Cultural Wellbeing

The Cultural Wellbeing Vital Sign addresses the extent to which people feel able to maintain their cultural traditions. The Puget Sound region is home to human populations from diverse cultures, some with long-held connections to place and others who have more recently arrived.  Cultural practices and knowledge systems are shaped by ecosystems and are critical to human wellbeing because they provide a sense of belonging, create the foundation for moral development, and define rules for social interaction. There is no question that many of the cultural traditions held by Puget Sound residents are dependent on the health of Puget Sound ecosystems.


Key Vital Sign Messages

     Tribal Canoe Journey, photo NW Treaty Tribes
  • Scientists asked Puget Sound residents about their satisfaction with participating in four categories of cultural activities or traditions related to the environment. Puget Sound residents that do engage in cultural practices generally feel satisfied with or neutral on their ability to participate in such practices. However, many people report that they do not engage in cultural activities related to the environment.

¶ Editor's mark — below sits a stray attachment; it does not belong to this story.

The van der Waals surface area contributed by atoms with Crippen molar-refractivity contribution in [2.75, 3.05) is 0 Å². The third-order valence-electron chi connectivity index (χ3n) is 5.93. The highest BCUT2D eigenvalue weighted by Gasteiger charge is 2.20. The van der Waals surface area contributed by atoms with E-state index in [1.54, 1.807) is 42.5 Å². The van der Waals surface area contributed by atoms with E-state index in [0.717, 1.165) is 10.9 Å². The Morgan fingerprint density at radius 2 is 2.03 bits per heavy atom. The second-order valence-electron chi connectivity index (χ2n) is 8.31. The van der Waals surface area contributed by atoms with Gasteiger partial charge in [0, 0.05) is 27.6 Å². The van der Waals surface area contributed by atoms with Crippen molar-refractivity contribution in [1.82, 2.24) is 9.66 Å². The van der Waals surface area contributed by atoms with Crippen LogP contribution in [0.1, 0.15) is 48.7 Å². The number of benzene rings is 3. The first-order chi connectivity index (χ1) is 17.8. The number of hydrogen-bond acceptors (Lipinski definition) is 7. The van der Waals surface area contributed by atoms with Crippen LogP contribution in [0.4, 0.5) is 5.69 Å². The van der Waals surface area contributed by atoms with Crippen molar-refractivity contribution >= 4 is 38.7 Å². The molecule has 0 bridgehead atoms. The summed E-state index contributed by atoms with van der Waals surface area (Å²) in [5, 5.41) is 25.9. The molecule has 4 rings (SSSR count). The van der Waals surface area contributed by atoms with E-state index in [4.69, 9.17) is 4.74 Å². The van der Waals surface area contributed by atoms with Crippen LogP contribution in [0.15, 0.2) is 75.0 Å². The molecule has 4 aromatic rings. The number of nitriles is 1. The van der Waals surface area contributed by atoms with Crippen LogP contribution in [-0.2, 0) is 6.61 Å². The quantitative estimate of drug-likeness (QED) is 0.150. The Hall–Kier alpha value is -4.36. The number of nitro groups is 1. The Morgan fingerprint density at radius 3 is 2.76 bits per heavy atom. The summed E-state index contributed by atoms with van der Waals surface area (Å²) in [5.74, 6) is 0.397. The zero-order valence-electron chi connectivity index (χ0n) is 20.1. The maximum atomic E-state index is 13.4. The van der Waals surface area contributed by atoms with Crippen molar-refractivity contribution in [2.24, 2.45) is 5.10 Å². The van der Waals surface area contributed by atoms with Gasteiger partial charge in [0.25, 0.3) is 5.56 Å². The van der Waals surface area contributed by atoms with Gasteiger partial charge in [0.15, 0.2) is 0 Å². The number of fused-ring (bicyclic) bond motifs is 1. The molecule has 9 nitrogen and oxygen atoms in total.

• About 50 percent of people are satisfied with their engagement in cultural practices that they consider to be environmentally oriented social activities (such as environmental clubs, festivals, or outdoor events). Fewer people are satisfied with their engagement in practices they consider to be Native practices (such as Tribal center events, canoe journey, or potlach ceremony).
  • The act of collecting and preparing local foods supports cultural wellbeing and traditions. Engagement in environmentally-based cultural practices may be related to low frequencies of collecting local foods.
  • Satisfaction with cultural practices can influence a person’s Sense of Place. For example, residents develop connections to nature through shellfish harvesting.

Background Documents

Other Resources

Contributing Partners